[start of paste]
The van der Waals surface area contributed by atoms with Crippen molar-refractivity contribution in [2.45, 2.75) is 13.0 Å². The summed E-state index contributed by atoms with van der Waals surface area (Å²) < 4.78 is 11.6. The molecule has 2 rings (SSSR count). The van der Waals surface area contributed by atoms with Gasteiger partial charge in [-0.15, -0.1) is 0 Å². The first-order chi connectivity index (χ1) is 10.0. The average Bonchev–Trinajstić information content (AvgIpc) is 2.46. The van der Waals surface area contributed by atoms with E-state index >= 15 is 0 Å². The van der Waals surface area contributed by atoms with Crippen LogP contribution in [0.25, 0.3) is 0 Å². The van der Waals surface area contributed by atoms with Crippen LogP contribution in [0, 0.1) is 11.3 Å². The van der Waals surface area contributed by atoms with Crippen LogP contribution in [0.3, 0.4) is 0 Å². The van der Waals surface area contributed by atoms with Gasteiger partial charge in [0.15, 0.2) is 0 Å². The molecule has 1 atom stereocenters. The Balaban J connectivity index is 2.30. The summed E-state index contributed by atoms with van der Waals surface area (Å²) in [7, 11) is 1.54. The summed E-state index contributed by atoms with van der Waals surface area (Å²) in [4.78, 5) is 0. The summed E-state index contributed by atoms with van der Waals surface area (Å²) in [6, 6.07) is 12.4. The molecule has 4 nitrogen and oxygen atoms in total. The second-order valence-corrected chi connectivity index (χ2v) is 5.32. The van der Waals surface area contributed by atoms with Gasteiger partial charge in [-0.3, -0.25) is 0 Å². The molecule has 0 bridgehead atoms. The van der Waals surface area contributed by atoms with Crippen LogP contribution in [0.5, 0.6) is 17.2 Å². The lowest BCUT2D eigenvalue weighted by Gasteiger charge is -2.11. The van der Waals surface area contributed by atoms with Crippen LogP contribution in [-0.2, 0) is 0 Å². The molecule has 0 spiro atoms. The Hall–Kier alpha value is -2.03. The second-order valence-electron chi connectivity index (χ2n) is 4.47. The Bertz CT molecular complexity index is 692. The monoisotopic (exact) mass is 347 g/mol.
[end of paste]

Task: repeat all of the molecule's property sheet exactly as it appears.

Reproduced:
The van der Waals surface area contributed by atoms with Crippen molar-refractivity contribution in [2.45, 2.75) is 13.0 Å². The summed E-state index contributed by atoms with van der Waals surface area (Å²) < 4.78 is 11.6. The molecule has 2 rings (SSSR count). The van der Waals surface area contributed by atoms with Gasteiger partial charge in [-0.15, -0.1) is 0 Å². The first-order chi connectivity index (χ1) is 10.0. The average Bonchev–Trinajstić information content (AvgIpc) is 2.46. The van der Waals surface area contributed by atoms with E-state index >= 15 is 0 Å². The van der Waals surface area contributed by atoms with Crippen LogP contribution in [0.25, 0.3) is 0 Å². The van der Waals surface area contributed by atoms with Crippen LogP contribution in [0, 0.1) is 11.3 Å². The van der Waals surface area contributed by atoms with Crippen LogP contribution in [0.3, 0.4) is 0 Å². The van der Waals surface area contributed by atoms with Gasteiger partial charge in [0.15, 0.2) is 0 Å². The molecule has 1 atom stereocenters. The Balaban J connectivity index is 2.30. The summed E-state index contributed by atoms with van der Waals surface area (Å²) in [7, 11) is 1.54. The summed E-state index contributed by atoms with van der Waals surface area (Å²) in [4.78, 5) is 0. The summed E-state index contributed by atoms with van der Waals surface area (Å²) in [6, 6.07) is 12.4. The molecule has 4 nitrogen and oxygen atoms in total. The second-order valence-corrected chi connectivity index (χ2v) is 5.32. The van der Waals surface area contributed by atoms with Gasteiger partial charge in [-0.3, -0.25) is 0 Å². The molecule has 0 bridgehead atoms. The van der Waals surface area contributed by atoms with Crippen LogP contribution in [0.5, 0.6) is 17.2 Å². The lowest BCUT2D eigenvalue weighted by Gasteiger charge is -2.11. The van der Waals surface area contributed by atoms with Crippen LogP contribution in [-0.2, 0) is 0 Å². The molecule has 0 spiro atoms. The Hall–Kier alpha value is -2.03. The second-order valence-electron chi connectivity index (χ2n) is 4.47. The Bertz CT molecular complexity index is 692. The monoisotopic (exact) mass is 347 g/mol.